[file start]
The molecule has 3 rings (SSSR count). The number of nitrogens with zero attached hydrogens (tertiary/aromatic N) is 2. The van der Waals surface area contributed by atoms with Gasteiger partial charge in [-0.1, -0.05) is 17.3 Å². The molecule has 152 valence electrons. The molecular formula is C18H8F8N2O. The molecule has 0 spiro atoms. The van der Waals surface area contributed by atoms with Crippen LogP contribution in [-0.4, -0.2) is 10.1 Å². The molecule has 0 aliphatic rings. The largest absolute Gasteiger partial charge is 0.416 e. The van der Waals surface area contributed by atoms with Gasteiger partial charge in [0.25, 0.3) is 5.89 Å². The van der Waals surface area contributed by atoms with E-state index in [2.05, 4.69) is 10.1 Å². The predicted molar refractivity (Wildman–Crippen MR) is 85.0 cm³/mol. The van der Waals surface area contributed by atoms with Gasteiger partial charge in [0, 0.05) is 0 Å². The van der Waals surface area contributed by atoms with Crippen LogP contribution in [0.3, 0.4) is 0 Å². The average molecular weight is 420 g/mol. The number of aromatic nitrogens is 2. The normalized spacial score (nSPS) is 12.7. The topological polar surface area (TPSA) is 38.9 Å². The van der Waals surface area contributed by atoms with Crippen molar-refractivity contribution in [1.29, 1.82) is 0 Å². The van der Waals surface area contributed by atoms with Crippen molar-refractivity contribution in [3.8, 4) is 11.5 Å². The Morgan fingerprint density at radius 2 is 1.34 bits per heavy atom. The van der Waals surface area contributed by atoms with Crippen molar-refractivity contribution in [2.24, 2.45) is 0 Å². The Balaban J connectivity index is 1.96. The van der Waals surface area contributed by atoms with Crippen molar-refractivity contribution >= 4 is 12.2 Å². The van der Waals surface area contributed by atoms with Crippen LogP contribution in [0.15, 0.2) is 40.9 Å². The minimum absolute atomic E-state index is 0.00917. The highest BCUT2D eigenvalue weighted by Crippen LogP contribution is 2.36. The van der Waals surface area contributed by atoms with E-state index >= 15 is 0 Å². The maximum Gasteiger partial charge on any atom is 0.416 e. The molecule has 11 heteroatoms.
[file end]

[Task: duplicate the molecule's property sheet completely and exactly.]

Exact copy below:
The molecule has 3 rings (SSSR count). The number of nitrogens with zero attached hydrogens (tertiary/aromatic N) is 2. The van der Waals surface area contributed by atoms with Gasteiger partial charge in [-0.1, -0.05) is 17.3 Å². The molecule has 152 valence electrons. The molecular formula is C18H8F8N2O. The molecule has 0 spiro atoms. The van der Waals surface area contributed by atoms with Crippen LogP contribution in [-0.4, -0.2) is 10.1 Å². The molecule has 0 aliphatic rings. The largest absolute Gasteiger partial charge is 0.416 e. The van der Waals surface area contributed by atoms with Gasteiger partial charge in [0.25, 0.3) is 5.89 Å². The van der Waals surface area contributed by atoms with E-state index in [2.05, 4.69) is 10.1 Å². The predicted molar refractivity (Wildman–Crippen MR) is 85.0 cm³/mol. The van der Waals surface area contributed by atoms with Gasteiger partial charge in [0, 0.05) is 0 Å². The van der Waals surface area contributed by atoms with Crippen LogP contribution in [0.3, 0.4) is 0 Å². The average molecular weight is 420 g/mol. The number of aromatic nitrogens is 2. The normalized spacial score (nSPS) is 12.7. The topological polar surface area (TPSA) is 38.9 Å². The van der Waals surface area contributed by atoms with Crippen molar-refractivity contribution in [1.29, 1.82) is 0 Å². The van der Waals surface area contributed by atoms with Crippen molar-refractivity contribution in [3.8, 4) is 11.5 Å². The Morgan fingerprint density at radius 2 is 1.34 bits per heavy atom. The van der Waals surface area contributed by atoms with Crippen molar-refractivity contribution in [2.24, 2.45) is 0 Å². The Balaban J connectivity index is 1.96. The van der Waals surface area contributed by atoms with Crippen molar-refractivity contribution >= 4 is 12.2 Å². The van der Waals surface area contributed by atoms with Crippen LogP contribution in [0.15, 0.2) is 40.9 Å². The minimum absolute atomic E-state index is 0.00917. The highest BCUT2D eigenvalue weighted by Crippen LogP contribution is 2.36. The van der Waals surface area contributed by atoms with E-state index >= 15 is 0 Å². The maximum Gasteiger partial charge on any atom is 0.416 e. The molecule has 11 heteroatoms.